David committed a grievous sin when he numbered Israel. He had to choose his punishment from God. Now God halts it.
David was enticed by Satan into this sin but he still bears responsibility for committing it. He was warned explicitly by Joab but he chose not to listen. He could have halted it anytime during the more than nine months it took to complete the census. But it took an obvious punishment from God to bring David to his knees.
While seeking the Lord, David learns he has three HORRIBLE options to choose from. He takes the shortest in duration and the one that was in God’s direct hands. But he prays for mercy anyway. He deserved none but God gave it just the same. Let’s rejoin our story as David receives his mercy.
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As David and the elders of Israel are gathered in prayer for mercy from the Lord, David looks up. The sight he sees takes his breath away. He sees the angel of the Lord hanging between heaven and earth with his sword drawn and pointing towards Jerusalem. This sight both terrifies and convicts him.
He calls out to the Lord on behalf of the people. “Was it not I who gave command to number the people? It is I who have sinned and done great evil. But these sheep, what have they done? Please let Your hand, O Lord my God, be against me and against my father’s house. But do not let the plague be on Your people” (verse 17).
The air crackled around David as he stood up on the hill. To David’s eyes the angel stood ready to strike and he was ready to take that blow. He stood, spread his arms wide and presented himself to the Lord.
But God had already made the decision to spare Jerusalem. His heart swelled with pride at the words of His servant David. God had chosen well. However, there were still consequences required by sin. A sacrifice had to be made. God spoke again to Gad, who had not left the Tent for the three days that God was judging Israel. Gad came to David immediately with the Lord’s words.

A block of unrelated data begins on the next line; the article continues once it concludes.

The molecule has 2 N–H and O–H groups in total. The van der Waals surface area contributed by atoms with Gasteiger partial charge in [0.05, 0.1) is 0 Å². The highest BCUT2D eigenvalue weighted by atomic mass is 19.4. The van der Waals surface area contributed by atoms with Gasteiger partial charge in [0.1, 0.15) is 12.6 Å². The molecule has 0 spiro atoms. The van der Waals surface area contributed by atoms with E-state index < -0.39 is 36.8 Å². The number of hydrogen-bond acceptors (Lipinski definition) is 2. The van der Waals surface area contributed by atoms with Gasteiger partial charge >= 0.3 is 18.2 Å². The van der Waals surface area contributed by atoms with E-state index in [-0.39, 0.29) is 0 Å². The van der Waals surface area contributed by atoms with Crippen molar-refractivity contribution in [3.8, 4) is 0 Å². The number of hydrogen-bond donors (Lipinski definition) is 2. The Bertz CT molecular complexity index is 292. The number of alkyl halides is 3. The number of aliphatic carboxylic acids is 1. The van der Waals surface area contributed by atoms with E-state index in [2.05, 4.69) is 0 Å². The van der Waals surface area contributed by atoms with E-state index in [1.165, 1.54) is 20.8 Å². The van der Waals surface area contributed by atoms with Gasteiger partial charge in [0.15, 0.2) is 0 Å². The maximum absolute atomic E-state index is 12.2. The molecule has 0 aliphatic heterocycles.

“The Lord says to rise up and ‘go up and raise an altar to the Lord on the threshing floor of Ornan the Jebusite’ (verse 18).”
There was not even a moment of hesitation when David heard the words of the Lord. He jumped up and ran to the site.
While David was making his way to the place indicated by Gad, Ornan was noticing the angel standing over his threshing floor. His mouth hung open in awe and fear. He had been working with four of his sons that day, threshing out the wheat. They too felt the crackling in the air and looked up. His sons saw the angel and they scattered like chickens being chased by a fox. They hid themselves as best as they could. Ornan stood where he was, frozen in place.
David arrived at the threshing floor of Ornan in minutes. Ornan’s attention had been drawn away from the angel by the sound of David’s sandals pounding the ground as he approached. Ornan recognized his king and he immediately left the threshing floor and went to meet David. As David approached, Ornan fell with his face to the ground to pay homage to David.
David had slowed his pace when he saw Ornan. He stopped in his advance when Ornan fell directly in his path. Those who had been with him trailed behind and came trickling in as David began to speak with Ornan.
David raised Ornan up with a touch. “Give me the site of the threshing floor that I may build on it an altar to the Lord – give it to me at its full price – that the plague may be averted from the people” (verse 22).
Ornan would withhold NOTHING from his king. He felt honored to be asked such a thing. He would GIVE his king what he requested, David need not buy it.
“Take it, and let my lord the king do what seems good to him. See, I give the oxen for burnt offerings and the threshing sledges for the wood and the wheat for a grain offering; I give it all” (verse 23).
Ornan pointed out each item as he offered them to David. He held NOTHING back.
David was touched by Ornan’s generosity but it would not do. He would not offer a sacrifice that cost him nothing. His people were already paying the price for his sin. He would NOT compound that.
“No, but I will buy them for the full price. I will not take for the Lord what is yours, nor offer burnt offerings that cost me nothing” (verse 24).
Ornan did not feel comfortable naming a price. He stood before David silent, with his face turned towards the earth. Ornan’s sons gathered around him as he waited before David. Ornan’s oldest son spoke a price.
“My father is a humble man and has not calculated the value of what he owns. I believe he would be open to whatever offer you believe fair and appropriate.”
David nodded and looked around. “I offer you 600 shekels of gold for the site and all that belongs to it. Will this meet with your approval?”
Ornan’s son looked to his father to answer but he remained silent. Tears filled his eyes and a peaceful smile touched his lips.
“I believe that is more than fair my king. We accept your offer.” Ornan nodded his agreement and the deal was struck.